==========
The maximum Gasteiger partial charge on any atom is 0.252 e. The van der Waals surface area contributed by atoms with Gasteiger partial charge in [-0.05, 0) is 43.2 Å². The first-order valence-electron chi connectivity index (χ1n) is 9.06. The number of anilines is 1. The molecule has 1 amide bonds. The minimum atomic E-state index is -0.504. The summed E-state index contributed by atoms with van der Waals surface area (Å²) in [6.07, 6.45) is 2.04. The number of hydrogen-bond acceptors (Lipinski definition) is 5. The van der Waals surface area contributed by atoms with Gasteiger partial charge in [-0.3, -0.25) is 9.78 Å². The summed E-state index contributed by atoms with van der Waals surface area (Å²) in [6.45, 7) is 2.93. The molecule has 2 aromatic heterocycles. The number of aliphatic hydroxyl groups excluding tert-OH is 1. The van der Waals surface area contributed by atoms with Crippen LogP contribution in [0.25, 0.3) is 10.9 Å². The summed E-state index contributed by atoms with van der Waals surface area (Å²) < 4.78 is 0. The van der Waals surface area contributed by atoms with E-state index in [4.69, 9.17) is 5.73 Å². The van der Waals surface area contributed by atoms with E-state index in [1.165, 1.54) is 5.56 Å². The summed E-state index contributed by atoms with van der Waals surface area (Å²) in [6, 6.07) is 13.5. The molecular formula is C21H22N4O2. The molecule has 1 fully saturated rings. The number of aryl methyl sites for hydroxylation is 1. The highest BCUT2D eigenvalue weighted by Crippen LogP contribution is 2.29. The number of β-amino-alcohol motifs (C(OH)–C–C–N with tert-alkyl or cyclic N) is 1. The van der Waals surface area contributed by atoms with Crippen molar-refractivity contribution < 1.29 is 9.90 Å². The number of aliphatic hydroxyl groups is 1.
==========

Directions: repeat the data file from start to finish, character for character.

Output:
The maximum Gasteiger partial charge on any atom is 0.252 e. The van der Waals surface area contributed by atoms with Gasteiger partial charge in [-0.05, 0) is 43.2 Å². The first-order valence-electron chi connectivity index (χ1n) is 9.06. The number of anilines is 1. The molecule has 1 amide bonds. The minimum atomic E-state index is -0.504. The summed E-state index contributed by atoms with van der Waals surface area (Å²) in [6.07, 6.45) is 2.04. The number of hydrogen-bond acceptors (Lipinski definition) is 5. The van der Waals surface area contributed by atoms with Gasteiger partial charge in [-0.3, -0.25) is 9.78 Å². The summed E-state index contributed by atoms with van der Waals surface area (Å²) in [6.45, 7) is 2.93. The molecule has 2 aromatic heterocycles. The number of aliphatic hydroxyl groups excluding tert-OH is 1. The van der Waals surface area contributed by atoms with Crippen LogP contribution in [0.25, 0.3) is 10.9 Å². The summed E-state index contributed by atoms with van der Waals surface area (Å²) < 4.78 is 0. The van der Waals surface area contributed by atoms with E-state index in [4.69, 9.17) is 5.73 Å². The van der Waals surface area contributed by atoms with E-state index in [1.165, 1.54) is 5.56 Å². The summed E-state index contributed by atoms with van der Waals surface area (Å²) in [6, 6.07) is 13.5. The molecular formula is C21H22N4O2. The molecule has 1 fully saturated rings. The number of aryl methyl sites for hydroxylation is 1. The highest BCUT2D eigenvalue weighted by Crippen LogP contribution is 2.29. The number of β-amino-alcohol motifs (C(OH)–C–C–N with tert-alkyl or cyclic N) is 1. The van der Waals surface area contributed by atoms with Crippen molar-refractivity contribution < 1.29 is 9.90 Å². The number of aliphatic hydroxyl groups is 1.